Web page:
So, I think I will rather let images do most of the work of this post. I read, with interest, the Presiding Bishop’s Easter message. I have given myself a couple of days to ponder it as I am loathe to string together posts that seem excessively pessimistic!
However, after an absolutely lovely Palm Sunday Mass complete with a stunning chanted Passion, a sermon of substance and depth, prayers replete with the complexities of this day, I began to think about what it is that draws people back to church – back to hear something of the faith and of the salvation promised through Jesus Christ.
Beauty, complexity, drama, struggle, and hope were all found in a liturgy that, as fully as we could manage, sought to give a glimpse of some part of the mysteries of Holy Week. We struggle to give voice to unspoken doubts, to offer a glimpse of undecipherable mystery, to raise our hearts and minds to contemplate the victory of the cross, and to draw all in some way closer to the humanity and divinity of Jesus Christ.
I am attaching, below, word cloud images of the Easter messages of several different leaders from various Churches and denominations – and an Easter message from the outspoken atheist Ricky Gervais.
The troubling thing about the Presiding Bishop’s Easter message is that it is conspicuous in that it does not mention Jesus Christ or God. It sounds much like a rather vague message about new life in spring – perhaps an ad for seeds, fertilizer, or a non-profit designed to appeal to the vaguely spiritual crowd that follows Oprah’s booklist with devotion. One could read it or a Walt Whitman poem and find similar themes of natural beauty and struggle. I do not see anything about the decisiveness of the Resurrection or the great gift given to humanity in the person of Jesus Christ. One does not see God the Father or the Holy Spirit in the word cloud either. In other words, it is an Easter message without the true, great hope that is Easter.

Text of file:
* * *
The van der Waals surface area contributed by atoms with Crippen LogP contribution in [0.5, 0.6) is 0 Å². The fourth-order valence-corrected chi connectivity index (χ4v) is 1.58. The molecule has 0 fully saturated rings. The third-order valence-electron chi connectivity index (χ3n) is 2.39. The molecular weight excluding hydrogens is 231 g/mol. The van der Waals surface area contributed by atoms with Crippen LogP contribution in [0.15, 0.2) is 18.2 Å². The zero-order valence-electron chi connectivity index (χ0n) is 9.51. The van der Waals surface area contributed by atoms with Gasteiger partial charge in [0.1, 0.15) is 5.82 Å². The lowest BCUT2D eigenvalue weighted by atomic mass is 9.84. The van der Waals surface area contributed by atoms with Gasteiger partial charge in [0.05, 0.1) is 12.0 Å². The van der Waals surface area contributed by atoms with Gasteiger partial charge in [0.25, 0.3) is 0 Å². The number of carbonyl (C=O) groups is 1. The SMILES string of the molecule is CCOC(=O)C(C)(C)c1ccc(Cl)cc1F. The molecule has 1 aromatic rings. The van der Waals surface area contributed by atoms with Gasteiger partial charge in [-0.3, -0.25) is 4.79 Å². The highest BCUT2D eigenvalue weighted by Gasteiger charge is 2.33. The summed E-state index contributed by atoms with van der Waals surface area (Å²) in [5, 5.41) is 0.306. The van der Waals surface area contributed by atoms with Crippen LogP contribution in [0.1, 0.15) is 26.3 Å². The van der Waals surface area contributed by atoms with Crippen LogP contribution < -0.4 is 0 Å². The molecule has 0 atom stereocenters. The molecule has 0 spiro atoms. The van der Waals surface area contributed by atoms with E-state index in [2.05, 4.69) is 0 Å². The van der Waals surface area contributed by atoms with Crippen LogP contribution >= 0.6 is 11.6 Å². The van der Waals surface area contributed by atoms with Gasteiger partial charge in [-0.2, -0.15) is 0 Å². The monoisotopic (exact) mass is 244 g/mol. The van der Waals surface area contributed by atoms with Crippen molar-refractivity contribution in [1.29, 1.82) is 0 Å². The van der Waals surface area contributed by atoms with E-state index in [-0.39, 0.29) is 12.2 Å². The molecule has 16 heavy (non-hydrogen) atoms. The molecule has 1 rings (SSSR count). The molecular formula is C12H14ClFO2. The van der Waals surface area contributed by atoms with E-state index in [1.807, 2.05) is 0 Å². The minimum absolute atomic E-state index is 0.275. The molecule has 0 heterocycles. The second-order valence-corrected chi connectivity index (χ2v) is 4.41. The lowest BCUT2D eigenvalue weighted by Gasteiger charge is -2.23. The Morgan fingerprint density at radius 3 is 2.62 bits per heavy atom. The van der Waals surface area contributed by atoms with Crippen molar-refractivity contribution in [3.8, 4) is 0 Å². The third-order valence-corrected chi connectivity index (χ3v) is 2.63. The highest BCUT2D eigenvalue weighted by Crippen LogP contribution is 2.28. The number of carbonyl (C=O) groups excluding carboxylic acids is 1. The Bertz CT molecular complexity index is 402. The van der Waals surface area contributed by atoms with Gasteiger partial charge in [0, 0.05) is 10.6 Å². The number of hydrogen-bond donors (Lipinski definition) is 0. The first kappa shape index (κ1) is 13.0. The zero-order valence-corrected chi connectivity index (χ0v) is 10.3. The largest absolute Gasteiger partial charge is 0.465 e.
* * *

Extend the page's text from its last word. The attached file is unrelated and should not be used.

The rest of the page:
Resurrection is presented as a theme to be found in the world around us rather than as an act of love that upends the very nature of the world.
I am not one who takes delight in speaking ill of the Presiding Bishop or her office – hers is no easy task. But I opened that Easter message looking for hope and news of God’s great gift and found an Easter message that said much about the day of Easter but not about its source, meaning, or Truth. It focused on resurrection as a process (with a small R) rather than as a victory that destroyed death. What I found was a message profound for what it lacked – news of God’s mighty acts in the person of Jesus Christ.
Ricky Gervais – An Atheist Easter message 2011
Fr. Sudduth Rea Cummings said:
Your moving description of the Palm/Passion Sunday liturgy at Christ Church made me more than mostalgic for the beautiful and faithful worship there. It, indeed, does have great substance–the great weight of the Gospel and Biblical narrative of redemption. Your reaction to the latest message from 815 is an objective, accurate and thoughtful analysis. The lack of the Gospel of God in the woldviews of the leadership of many, if not most, legacy mainline denominations is symptomatic of why there is such a tragic decay and self-destruction that has strong momentum.
Sad to say that I agree with you. If Easter is not a prime opportunity to speak of our faith in the Risen Christ, why bother at all?
Joe Rawls said:
Please don’t insult Walt Whitman by comparing him to the PB! Compared to her, he’s a regular starets.
Bruce Bellmore+ said:
It doesn’t surprise me that neither the Presiding Bishop or the Archbishop of Canterbury never use the name of Jesus. ECUSA and Canterbury are much more interested in social issues and political agendas than in individual salvation and building the Kingdom. At least the Pope and the PB of the Lutherans “get it.”
“fulsome blend of Catholic tradition and full engagement with the world around us” (from another posting)
news flash: “fulsome” means disgusting
So, as near as I can tell, the definition of fulsome is in some flux. A search for synonyms reveals both the definition you offered and the one I intended. I suppose, depending on one’s churchmanship, our liturgy is always found fulsome.
Fr. Sudduth Rea Cummings said:
When did something as positive as “fulsome” morph to a negative connatation? Strange business. I took it in its older, blessed meaning.
Of the numerous letters I have read by the POB not one has mentioned Jesus Christ. Much as I want to support her work, I am grieved by this – again and again.
Sorry – I meant PB
Pingback: The Presiding Bishop’s Christmas Message: Got Jesus? | The Sub-Dean's Stall
Pingback: Unflattering Mirrors: Tag clouds reveal content…or lack thereof | the gospel side